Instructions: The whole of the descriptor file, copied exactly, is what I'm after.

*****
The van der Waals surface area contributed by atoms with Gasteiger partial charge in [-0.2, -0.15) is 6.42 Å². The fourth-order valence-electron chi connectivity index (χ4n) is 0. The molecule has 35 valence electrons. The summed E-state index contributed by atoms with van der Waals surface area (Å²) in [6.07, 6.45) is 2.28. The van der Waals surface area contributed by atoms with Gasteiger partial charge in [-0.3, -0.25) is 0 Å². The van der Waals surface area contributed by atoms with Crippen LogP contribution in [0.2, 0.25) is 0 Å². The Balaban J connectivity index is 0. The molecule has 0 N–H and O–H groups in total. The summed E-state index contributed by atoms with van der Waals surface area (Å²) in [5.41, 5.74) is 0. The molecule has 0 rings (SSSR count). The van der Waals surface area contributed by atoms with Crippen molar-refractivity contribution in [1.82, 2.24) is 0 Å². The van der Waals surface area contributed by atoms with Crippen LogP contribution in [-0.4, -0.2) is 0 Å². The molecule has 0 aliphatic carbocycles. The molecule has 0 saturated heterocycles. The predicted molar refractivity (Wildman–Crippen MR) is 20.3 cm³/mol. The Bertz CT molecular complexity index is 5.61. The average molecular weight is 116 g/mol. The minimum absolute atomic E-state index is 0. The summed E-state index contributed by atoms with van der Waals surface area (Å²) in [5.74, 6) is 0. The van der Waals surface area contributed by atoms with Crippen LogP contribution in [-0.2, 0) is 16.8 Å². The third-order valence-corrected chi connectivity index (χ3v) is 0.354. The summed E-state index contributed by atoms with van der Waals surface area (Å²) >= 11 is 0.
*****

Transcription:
The van der Waals surface area contributed by atoms with Gasteiger partial charge in [-0.2, -0.15) is 6.42 Å². The fourth-order valence-electron chi connectivity index (χ4n) is 0. The molecule has 35 valence electrons. The summed E-state index contributed by atoms with van der Waals surface area (Å²) in [6.07, 6.45) is 2.28. The van der Waals surface area contributed by atoms with Gasteiger partial charge in [-0.3, -0.25) is 0 Å². The van der Waals surface area contributed by atoms with Crippen LogP contribution in [0.2, 0.25) is 0 Å². The Balaban J connectivity index is 0. The molecule has 0 N–H and O–H groups in total. The summed E-state index contributed by atoms with van der Waals surface area (Å²) in [5.41, 5.74) is 0. The molecule has 0 rings (SSSR count). The van der Waals surface area contributed by atoms with Crippen molar-refractivity contribution in [1.82, 2.24) is 0 Å². The van der Waals surface area contributed by atoms with Crippen LogP contribution in [-0.4, -0.2) is 0 Å². The molecule has 0 aliphatic carbocycles. The molecule has 0 saturated heterocycles. The predicted molar refractivity (Wildman–Crippen MR) is 20.3 cm³/mol. The Bertz CT molecular complexity index is 5.61. The average molecular weight is 116 g/mol. The minimum absolute atomic E-state index is 0. The summed E-state index contributed by atoms with van der Waals surface area (Å²) in [5.74, 6) is 0. The van der Waals surface area contributed by atoms with Crippen LogP contribution in [-0.2, 0) is 16.8 Å². The third-order valence-corrected chi connectivity index (χ3v) is 0.354. The summed E-state index contributed by atoms with van der Waals surface area (Å²) >= 11 is 0.